Hi, i hope someone can provide some ideas. Our almost 2 year old female bc is a bit of a puzzle she seems to be a combination of agression and submission. She shows agression towards myself and my daughter and most recently my husband (that did not go well). Seemd to happen when she is laying down (hard to say if she is sleeping) and you reach out to pet her, she lunges at you and makes like she is going to bit, lips back, etc. She hasn't actually connected with my or my daughter but she did with my husband. I always correct this behavior and she cowers down. She does show some fear by way of barking at pretty much anything (people, the dark, trees, shadows, etc). We have invisibe fence and when people walk by she will run to end of the fence barking sometimes with her fur raised - she sounds and looks pretty scary. If i am there she will make a big fuse about barking then hide behind my legs. Once she knows neighbourhood people she is the sweetest thing with them and they play with her for hours. We have an older dog and they get along fine. My daughter does play very roughly with the dog, wrestling etc. Could this be a problem? Any ideas on some exercises/training i can with her to help her. My husband is not amused, i need to fix this behaviour before he says the dog has to go.
I agree with Joe that she is displaying fear-based aggression. The barking, the air snapping (when she is in a the vulnerable position of lying down), and hiding behind you are definitely fear. Many fearful dogs will also make big "go away!" threat displays when they are behind a barrier (even an invisible one) because they feel empowered, but will run and hide if confronted.
I would urge you to please stop "correcting" her for her fear displays. You can't punish out fear, but you can make it a whole lot worse. She needs work on confidence-building and trust, and to never perceive you as a threat (cowering is fear, not submission). She has probably been trying to tell you for some time that reaching toward her frightens her, and it has escalated to the air biting and now making actual contact. She feels she is running out of options, and an intentional bite may be on the horizon.
I hope the material Joe referred you to helps. You should consider finding a knowledgeable, positive APDT trainer (not the trainer-in-a-box variety like Bark Busters, PetSmart, etc.) to help you with her confidence and trust issues. I wish you the best of luck!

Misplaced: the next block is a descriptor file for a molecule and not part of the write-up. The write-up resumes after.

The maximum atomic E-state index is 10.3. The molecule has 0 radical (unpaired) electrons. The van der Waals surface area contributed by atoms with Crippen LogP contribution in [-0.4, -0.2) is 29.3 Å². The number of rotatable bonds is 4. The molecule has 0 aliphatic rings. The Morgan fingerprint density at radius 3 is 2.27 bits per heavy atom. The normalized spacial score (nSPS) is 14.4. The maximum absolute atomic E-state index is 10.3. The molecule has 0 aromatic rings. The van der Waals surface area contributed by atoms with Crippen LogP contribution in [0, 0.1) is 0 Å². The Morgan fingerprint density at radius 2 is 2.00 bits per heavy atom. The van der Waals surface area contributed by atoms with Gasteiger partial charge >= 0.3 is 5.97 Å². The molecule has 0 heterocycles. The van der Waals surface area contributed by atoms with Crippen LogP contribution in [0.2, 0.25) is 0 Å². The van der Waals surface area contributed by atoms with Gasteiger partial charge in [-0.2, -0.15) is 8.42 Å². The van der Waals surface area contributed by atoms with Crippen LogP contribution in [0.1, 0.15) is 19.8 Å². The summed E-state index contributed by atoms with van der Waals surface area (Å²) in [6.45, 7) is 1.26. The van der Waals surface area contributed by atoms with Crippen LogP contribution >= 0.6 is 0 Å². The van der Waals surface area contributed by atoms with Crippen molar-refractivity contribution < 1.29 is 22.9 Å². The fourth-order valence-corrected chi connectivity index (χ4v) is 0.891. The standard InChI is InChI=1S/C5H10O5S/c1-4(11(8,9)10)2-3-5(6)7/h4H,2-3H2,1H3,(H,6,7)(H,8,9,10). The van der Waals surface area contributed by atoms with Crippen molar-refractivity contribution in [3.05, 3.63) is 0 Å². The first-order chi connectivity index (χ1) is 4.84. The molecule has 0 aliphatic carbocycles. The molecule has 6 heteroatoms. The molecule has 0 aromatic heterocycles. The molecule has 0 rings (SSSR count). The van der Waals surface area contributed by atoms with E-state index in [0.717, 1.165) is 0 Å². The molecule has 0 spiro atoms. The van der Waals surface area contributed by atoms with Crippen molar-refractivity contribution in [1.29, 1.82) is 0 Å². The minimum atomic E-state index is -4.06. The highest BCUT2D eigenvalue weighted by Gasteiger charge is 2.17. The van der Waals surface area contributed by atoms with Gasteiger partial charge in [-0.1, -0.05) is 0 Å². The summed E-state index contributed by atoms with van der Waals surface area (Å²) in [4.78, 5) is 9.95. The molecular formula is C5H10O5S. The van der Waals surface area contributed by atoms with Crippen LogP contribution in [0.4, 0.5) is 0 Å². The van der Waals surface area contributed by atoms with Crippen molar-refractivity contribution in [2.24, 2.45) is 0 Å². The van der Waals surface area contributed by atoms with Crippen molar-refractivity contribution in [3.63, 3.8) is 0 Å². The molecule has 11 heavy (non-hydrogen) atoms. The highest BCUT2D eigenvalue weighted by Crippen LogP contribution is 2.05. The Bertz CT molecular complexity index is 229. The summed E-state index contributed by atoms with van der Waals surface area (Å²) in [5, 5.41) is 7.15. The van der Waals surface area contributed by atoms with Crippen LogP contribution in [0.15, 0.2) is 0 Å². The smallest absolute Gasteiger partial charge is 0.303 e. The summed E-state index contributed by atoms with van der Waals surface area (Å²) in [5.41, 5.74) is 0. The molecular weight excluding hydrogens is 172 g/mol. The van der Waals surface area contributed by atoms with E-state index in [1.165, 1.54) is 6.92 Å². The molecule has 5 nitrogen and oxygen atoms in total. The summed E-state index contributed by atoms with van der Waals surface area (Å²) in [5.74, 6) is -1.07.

~Molly Lilibit - serendipitous stray * Opal - hound x goat * Clara - my best mistake Phoenix Rising Border Collie Rescue * www.PRBCR.org
i think you guys are on to something, now that i think about it when she was a young pup someone pulled her out of a corner by her collar. That has stuck with her, i warn all visitors and neighbours to please do not pull her by her collar. This new behaviour seems like it could be an extension of that. I will definitately check out the link
Ditto what Molly said. This poor dog is fearful, and needs to know you all will protect her, not give her reason to snap. Not to mention, petting a sleeping dog is potentially a problem, even for a non-fearful dog. There's a reason for the saying "let sleeping dogs lie"! If you must pet her while she's sleeping, give her verbal warning first by quietly saying her name and then gently approach her, never looming over her.
Correcting a fearful dog can certainly backfire. I hope maybe you can find a positive reinforcement trainer to help. In the meantime, help build her confidence and let her tell you what she can accept and can't, like petting her while she's vulnerable.
Ditto what everyone else has said. In addition, you can be thankful that your dog is giving you multiple warning signals (lifting lip, growling, lunging, snapping without connecting) without biting. Punishing these warning behaviors is extremely dangerous, as the likely result will be a dog that bites with absolutely no warning.
To modify your dog’s fearful behavior, you really need to find a positive trainer that can help you with desensitization (gradually exposing the dog to low levels of the fearful stimulus) and counter conditioning (changing your dogs associations of the fearful stimulus from bad to good, i.e. unknown person approaching = copious amounts of yummy treats). Here is an article on how to find a trainer: http://www.positivedogs.com/articles/articles.html